Vulnerable Population Health Needs in Rural Areas

Introduction

When furnishing care to vulnerable populations such as the reservation-based American Indian population, many issues should be considered. They are related to the socio-cultural, historical, and educational backgrounds that have determined the state of health care in southwest Arizona. It is essential to evaluate the high-priority health needs of this population to be able to address them in the plan of care accordingly.

Challenges to Elders in Rural Areas

It should be noted that elders meet several challenges in this rural area as they need to receive care ranging from the primary one to specialty services, which are not easily accessible for them. The elders do not have proper access to dental or environmental services. Further, due to low public health services, the majority of the elders are health illiterate and do not get enough support in the raising of their awareness (Allender, Rector, & Warner, 2013). One of the challenges is poor mental health support despite the fact that one of the leading health problems of this population group is depressive moods. Thus, the major challenges are related to low physical and mental health services.

According to the statistics, almost 80% of the Indian elders have rather low income, and they receive SSI (Supplemental Security Income); however, it is not enough to cover their health needs. Almost 10% of elders have mobility limitations to some degree (Lundy & Janes, 2014). In addition, the majority of this population group has no telephone connection, which reduces their possibilities to gain medical help or consultation. As mentioned earlier, many of them are health illiterate, and the majority of the elders received only primary school education, which greatly complicates their understanding of health-related data and information. Apart from that, people need to travel long distances to get help off-reservation.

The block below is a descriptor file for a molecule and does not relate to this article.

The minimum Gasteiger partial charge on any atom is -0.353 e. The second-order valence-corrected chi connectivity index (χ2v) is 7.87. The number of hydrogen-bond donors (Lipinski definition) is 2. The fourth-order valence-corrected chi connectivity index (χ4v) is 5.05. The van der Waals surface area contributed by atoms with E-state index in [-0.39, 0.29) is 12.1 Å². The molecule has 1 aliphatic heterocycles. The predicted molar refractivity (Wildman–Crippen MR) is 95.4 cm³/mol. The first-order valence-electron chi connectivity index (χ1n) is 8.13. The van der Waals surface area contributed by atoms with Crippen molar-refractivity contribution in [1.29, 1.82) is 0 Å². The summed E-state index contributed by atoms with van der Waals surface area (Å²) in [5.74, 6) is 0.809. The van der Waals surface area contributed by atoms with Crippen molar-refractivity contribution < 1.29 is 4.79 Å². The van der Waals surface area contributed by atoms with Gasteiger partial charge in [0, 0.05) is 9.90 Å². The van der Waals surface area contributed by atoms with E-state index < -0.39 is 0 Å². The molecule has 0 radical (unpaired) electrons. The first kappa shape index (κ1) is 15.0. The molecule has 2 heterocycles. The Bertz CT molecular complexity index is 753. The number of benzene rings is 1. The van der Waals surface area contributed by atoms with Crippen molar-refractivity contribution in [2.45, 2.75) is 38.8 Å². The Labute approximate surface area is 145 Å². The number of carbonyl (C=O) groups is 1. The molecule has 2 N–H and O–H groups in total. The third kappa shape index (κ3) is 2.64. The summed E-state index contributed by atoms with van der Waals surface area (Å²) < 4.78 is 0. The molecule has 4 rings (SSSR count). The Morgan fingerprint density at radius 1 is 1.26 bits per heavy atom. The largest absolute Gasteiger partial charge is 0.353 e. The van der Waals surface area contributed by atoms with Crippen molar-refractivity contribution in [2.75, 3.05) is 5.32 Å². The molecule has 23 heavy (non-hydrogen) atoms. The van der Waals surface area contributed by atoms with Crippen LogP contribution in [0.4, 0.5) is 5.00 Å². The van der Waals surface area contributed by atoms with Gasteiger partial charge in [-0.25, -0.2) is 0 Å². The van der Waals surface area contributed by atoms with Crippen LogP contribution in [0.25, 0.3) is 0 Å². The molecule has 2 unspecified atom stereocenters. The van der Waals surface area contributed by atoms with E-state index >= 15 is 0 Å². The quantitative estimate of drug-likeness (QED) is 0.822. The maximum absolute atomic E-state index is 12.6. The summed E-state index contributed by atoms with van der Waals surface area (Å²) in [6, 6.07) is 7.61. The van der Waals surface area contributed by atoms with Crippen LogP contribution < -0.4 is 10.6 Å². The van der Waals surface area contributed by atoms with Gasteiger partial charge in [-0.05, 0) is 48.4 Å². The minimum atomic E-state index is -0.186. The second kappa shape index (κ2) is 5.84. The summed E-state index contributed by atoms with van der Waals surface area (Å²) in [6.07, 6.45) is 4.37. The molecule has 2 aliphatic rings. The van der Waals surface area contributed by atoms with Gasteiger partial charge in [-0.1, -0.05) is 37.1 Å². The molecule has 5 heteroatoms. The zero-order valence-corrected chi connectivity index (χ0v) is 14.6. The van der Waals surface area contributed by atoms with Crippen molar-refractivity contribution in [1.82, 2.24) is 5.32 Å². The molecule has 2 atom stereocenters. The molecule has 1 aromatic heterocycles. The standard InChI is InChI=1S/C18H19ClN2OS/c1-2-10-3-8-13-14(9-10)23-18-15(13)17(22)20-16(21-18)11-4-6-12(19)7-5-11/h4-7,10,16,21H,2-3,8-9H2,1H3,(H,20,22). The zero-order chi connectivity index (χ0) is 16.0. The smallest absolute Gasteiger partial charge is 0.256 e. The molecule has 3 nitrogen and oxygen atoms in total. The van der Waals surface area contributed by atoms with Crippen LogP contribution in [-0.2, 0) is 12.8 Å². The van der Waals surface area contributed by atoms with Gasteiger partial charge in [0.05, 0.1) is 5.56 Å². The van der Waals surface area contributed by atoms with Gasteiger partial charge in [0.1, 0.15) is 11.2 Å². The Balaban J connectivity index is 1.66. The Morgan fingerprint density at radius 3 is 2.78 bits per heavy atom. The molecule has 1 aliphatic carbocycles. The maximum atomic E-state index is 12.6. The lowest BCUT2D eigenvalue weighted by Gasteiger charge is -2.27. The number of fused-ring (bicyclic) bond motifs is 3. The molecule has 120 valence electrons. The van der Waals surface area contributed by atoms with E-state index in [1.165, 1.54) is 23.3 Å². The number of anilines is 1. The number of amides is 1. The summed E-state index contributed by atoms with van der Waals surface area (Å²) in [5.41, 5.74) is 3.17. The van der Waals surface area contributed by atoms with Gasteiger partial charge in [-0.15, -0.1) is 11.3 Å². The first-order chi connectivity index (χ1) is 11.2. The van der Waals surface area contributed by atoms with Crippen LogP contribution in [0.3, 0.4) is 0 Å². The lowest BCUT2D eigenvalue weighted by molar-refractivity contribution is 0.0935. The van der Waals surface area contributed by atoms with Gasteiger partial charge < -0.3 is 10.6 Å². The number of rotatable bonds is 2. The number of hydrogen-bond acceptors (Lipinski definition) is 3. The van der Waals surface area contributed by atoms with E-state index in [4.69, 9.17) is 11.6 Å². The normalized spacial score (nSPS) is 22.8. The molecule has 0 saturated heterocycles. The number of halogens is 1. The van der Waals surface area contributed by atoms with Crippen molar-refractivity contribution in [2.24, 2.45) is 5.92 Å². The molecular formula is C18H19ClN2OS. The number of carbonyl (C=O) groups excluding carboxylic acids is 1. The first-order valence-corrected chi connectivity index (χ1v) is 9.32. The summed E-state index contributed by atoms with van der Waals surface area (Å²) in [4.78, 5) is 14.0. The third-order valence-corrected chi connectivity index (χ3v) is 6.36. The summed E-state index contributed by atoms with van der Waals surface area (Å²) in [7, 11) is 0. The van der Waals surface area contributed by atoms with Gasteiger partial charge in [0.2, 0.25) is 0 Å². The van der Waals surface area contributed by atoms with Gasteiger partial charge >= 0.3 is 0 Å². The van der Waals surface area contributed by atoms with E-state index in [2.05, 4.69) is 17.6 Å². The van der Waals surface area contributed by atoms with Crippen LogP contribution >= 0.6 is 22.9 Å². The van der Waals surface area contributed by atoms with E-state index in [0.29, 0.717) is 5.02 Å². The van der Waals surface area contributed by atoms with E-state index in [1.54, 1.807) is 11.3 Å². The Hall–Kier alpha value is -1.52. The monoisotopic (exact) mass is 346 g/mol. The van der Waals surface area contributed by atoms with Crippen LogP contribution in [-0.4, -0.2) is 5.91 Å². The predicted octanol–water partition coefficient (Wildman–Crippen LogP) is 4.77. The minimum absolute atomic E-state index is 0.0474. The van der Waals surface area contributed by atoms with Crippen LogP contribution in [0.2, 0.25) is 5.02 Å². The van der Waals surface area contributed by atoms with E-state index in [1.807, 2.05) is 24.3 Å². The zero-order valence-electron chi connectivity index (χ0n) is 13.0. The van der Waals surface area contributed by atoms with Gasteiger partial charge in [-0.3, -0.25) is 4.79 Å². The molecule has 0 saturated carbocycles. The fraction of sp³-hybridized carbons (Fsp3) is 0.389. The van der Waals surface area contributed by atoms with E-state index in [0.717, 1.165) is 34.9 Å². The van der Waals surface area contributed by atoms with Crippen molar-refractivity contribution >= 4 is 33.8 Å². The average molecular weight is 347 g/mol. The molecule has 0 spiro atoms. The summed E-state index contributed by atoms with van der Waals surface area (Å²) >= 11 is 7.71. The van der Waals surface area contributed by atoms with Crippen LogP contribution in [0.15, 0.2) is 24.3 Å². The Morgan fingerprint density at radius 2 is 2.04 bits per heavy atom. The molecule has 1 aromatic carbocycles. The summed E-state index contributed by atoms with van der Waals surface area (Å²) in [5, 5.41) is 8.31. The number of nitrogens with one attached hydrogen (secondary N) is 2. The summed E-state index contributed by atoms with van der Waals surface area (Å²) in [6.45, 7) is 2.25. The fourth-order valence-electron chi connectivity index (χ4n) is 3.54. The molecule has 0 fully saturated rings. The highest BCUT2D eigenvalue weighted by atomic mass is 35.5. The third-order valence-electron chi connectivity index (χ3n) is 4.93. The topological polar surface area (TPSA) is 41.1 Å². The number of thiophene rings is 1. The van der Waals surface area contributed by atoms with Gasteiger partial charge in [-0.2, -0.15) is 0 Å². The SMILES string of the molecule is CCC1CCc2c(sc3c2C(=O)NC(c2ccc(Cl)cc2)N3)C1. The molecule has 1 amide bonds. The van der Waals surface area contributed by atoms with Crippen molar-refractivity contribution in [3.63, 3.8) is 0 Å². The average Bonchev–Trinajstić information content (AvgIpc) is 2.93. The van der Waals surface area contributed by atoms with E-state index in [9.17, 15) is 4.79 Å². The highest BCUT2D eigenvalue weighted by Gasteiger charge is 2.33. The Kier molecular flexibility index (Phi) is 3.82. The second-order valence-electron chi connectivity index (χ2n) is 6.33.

Health Problems

One of the leading health problems is hypertension. It is prevalent in more than 30% of the population. However, it is the consequence of diabetes mellitus, which is the case for more than half the population group. Among other health problems that the elders frequently experience are rheumatism, gallbladder disease, pneumonia, and cirrhosis (Allender et al., 2013). As stated above, many of the people have mobility limitations, though; they do not have self-care restraints.

Moreover, depressive moods are prevalent in the reservation-based American Indian population. The elderly are susceptible to labeling, which is a consequence of cultural beliefs. Thus, they are reluctant to turn to mental health care specialists and tend to abuse substances such as alcohol to escape from disturbing feelings (Lundy & Janes, 2014). The drinking pattern of the group requires immediate addressing. However, the risk group, in this case, are the women.

Gaps in Service

In terms of health care services, the leading issues are the language gap and low levels of education. The nursing staff is likely to face misunderstanding or miscommunication because furnishing care for this group requires proficiency in the American Indian language (Lundy & Janes, 2014). Also, the health tendencies evidence that the members of the group are not consistent in health screenings and immunizations; consequently, it will be necessary to reconsider the plan of care to include examinations on the functional declines in the population.

In conclusion, the elders in this rural region face a number of health-related challenges. The behavioral patterns, socio-cultural background, and low literacy shall be considered in the course of nursing planning. These implications can be addressed accordingly through culturally congruent intervention plans that will consider the existing risk factors and implement such strategies that would target the high-priority needs of this group with due respect to their peculiarities.

References

Allender, J., Rector, C., & Warner, K. (2013). Community & public health nursing. Philadelphia, PA: Lippincott Williams & Wilkins.

Lundy, K., & Janes, S. (2014). Community health nursing. Burlinton, MA: Jones & Bartlett Publishers.